ResistivityAt GCSE we found out that there are three factors that affect the resistance of a wire at constant temperature:We discovered that 
At A level we put these into an equation: Click here for some practice questions Here is an interactive Java application where
Unit of resistivity We can discover the unit for resistivity from this equation The unit of resistance multiplied by the unit for CSA divided by the unit for length That gives us Wm as the unit for resistivity. The electrical resistivity, or specific resistance, is the resistance between the opposite faces of a metre cube of a material. We are used to thinking of resistance in wires. So, it would be the resistance of a metre of wire with a cross sectional area of 1 m^{2} Imagine a wire like that! Wow! What dimensions, hardly a wire at all  more like a metal cylinder! You would expect the resistivity of such a wire to be very small as the cross sectional area is so great.... and the values for resistivity of metals are very small. Nichrome is quoted to have a resistivity of 103 X 10^{8 }m in Kaye and Laby. All resistivities of metals are usually quoted in terms of X 10^{8} m so that comparisons between them can easily be made, but it has to be remembered that Most numbers are probably reasonably accurate to 2 significant figures where quoted but it is clear that you should expect values to depend upon your particular sample. Values are affected by impurities. Values given in different sources vary considerably. Resistivity is temperature dependent. The reciprocal of the electrical resistivity is the electrical conductivity . Click here to go to an excellent flash graphic of the periodic table and resistivity of elements!  We can manipulate the equation to get R on the left This equation is of the form Y=mx; it forms a straight line that goes through the origin. (See graphs section).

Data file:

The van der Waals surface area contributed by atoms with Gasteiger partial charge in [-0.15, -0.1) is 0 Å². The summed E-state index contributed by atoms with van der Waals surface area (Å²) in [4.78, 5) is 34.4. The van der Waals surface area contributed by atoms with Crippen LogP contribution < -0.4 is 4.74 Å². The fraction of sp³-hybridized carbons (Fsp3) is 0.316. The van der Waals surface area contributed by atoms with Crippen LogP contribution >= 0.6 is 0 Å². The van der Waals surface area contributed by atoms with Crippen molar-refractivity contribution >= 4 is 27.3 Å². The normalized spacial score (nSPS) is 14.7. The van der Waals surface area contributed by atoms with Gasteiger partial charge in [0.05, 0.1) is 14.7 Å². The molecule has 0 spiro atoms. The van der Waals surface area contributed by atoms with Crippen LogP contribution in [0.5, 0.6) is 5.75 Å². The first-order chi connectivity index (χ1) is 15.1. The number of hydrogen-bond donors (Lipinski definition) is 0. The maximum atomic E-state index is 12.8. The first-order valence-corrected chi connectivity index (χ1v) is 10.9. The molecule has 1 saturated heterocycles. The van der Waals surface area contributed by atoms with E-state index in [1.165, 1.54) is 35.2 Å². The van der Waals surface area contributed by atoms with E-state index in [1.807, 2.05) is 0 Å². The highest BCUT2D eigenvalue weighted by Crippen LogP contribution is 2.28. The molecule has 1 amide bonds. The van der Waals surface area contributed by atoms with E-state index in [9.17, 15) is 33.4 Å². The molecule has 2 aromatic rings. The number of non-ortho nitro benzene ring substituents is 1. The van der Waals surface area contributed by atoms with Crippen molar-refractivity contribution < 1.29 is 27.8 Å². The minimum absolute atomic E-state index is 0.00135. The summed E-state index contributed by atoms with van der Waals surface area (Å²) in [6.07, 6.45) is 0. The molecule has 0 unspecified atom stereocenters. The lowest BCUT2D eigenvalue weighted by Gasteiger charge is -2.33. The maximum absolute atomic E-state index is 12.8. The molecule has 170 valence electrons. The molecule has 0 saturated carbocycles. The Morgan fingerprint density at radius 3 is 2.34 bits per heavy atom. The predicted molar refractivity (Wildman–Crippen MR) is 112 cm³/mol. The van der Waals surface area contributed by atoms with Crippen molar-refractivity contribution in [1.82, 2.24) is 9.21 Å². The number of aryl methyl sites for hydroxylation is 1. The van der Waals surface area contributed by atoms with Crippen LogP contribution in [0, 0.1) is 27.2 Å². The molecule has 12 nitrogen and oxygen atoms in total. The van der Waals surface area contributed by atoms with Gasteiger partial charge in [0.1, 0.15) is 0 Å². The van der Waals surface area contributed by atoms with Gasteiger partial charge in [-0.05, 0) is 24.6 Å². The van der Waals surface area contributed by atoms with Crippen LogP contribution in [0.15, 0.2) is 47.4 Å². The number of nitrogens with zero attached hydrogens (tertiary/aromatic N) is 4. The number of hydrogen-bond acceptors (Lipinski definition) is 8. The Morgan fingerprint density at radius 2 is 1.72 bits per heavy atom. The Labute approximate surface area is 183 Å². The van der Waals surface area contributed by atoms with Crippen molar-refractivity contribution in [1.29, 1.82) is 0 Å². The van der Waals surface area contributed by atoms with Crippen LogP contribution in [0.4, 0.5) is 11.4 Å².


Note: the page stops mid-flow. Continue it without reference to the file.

If your variable 'x' is the length then m (the gradient) becomes /A as A is kept constant to give a fair test  If your variable 'x' is ^{1}/_{A} then m (the gradient) becomes l as l is kept constant to give a fair test
G.W.C. Kaye and T.H. Laby in Tables of physical and chemical constants, Longman, London, UK, 15th edition, 1993. 
Follow me...